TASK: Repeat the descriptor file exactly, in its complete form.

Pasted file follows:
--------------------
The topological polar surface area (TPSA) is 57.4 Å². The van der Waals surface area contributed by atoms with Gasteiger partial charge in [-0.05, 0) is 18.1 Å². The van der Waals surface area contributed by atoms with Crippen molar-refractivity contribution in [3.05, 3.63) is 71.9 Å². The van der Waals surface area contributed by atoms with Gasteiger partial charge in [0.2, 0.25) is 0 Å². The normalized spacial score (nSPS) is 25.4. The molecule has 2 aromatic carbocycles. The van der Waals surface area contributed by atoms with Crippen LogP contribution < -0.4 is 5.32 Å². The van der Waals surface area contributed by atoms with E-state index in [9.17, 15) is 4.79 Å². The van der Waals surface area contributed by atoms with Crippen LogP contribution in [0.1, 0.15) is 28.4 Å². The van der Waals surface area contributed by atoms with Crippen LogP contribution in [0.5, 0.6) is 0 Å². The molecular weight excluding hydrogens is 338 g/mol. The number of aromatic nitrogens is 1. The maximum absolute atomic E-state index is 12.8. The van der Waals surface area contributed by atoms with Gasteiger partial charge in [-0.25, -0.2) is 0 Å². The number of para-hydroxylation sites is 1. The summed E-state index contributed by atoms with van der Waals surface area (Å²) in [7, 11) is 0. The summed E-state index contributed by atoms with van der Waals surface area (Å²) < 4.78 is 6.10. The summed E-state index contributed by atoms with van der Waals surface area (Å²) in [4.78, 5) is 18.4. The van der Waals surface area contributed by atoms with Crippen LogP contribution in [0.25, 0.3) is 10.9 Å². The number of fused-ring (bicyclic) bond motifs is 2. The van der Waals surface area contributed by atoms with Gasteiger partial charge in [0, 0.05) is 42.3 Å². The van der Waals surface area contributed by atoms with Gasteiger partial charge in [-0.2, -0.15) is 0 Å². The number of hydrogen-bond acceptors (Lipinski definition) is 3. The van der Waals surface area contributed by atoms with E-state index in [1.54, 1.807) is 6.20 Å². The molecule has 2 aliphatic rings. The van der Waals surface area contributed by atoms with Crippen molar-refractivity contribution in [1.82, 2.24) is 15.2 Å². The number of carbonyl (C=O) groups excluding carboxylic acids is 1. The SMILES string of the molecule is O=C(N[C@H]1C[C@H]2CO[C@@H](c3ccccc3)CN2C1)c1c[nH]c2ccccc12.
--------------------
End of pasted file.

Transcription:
The topological polar surface area (TPSA) is 57.4 Å². The van der Waals surface area contributed by atoms with Gasteiger partial charge in [-0.05, 0) is 18.1 Å². The van der Waals surface area contributed by atoms with Crippen molar-refractivity contribution in [3.05, 3.63) is 71.9 Å². The van der Waals surface area contributed by atoms with Gasteiger partial charge in [0.2, 0.25) is 0 Å². The normalized spacial score (nSPS) is 25.4. The molecule has 2 aromatic carbocycles. The van der Waals surface area contributed by atoms with Crippen LogP contribution < -0.4 is 5.32 Å². The van der Waals surface area contributed by atoms with E-state index in [9.17, 15) is 4.79 Å². The van der Waals surface area contributed by atoms with Crippen LogP contribution in [0.1, 0.15) is 28.4 Å². The van der Waals surface area contributed by atoms with Crippen LogP contribution in [0.5, 0.6) is 0 Å². The molecular weight excluding hydrogens is 338 g/mol. The number of aromatic nitrogens is 1. The maximum absolute atomic E-state index is 12.8. The van der Waals surface area contributed by atoms with Gasteiger partial charge in [-0.25, -0.2) is 0 Å². The number of para-hydroxylation sites is 1. The summed E-state index contributed by atoms with van der Waals surface area (Å²) in [7, 11) is 0. The summed E-state index contributed by atoms with van der Waals surface area (Å²) < 4.78 is 6.10. The summed E-state index contributed by atoms with van der Waals surface area (Å²) in [4.78, 5) is 18.4. The van der Waals surface area contributed by atoms with Crippen LogP contribution in [0.25, 0.3) is 10.9 Å². The number of fused-ring (bicyclic) bond motifs is 2. The van der Waals surface area contributed by atoms with Gasteiger partial charge in [0, 0.05) is 42.3 Å². The van der Waals surface area contributed by atoms with Gasteiger partial charge in [-0.2, -0.15) is 0 Å². The number of hydrogen-bond acceptors (Lipinski definition) is 3. The van der Waals surface area contributed by atoms with E-state index in [1.54, 1.807) is 6.20 Å². The molecule has 2 aliphatic rings. The van der Waals surface area contributed by atoms with Crippen molar-refractivity contribution in [1.82, 2.24) is 15.2 Å². The number of carbonyl (C=O) groups excluding carboxylic acids is 1. The SMILES string of the molecule is O=C(N[C@H]1C[C@H]2CO[C@@H](c3ccccc3)CN2C1)c1c[nH]c2ccccc12.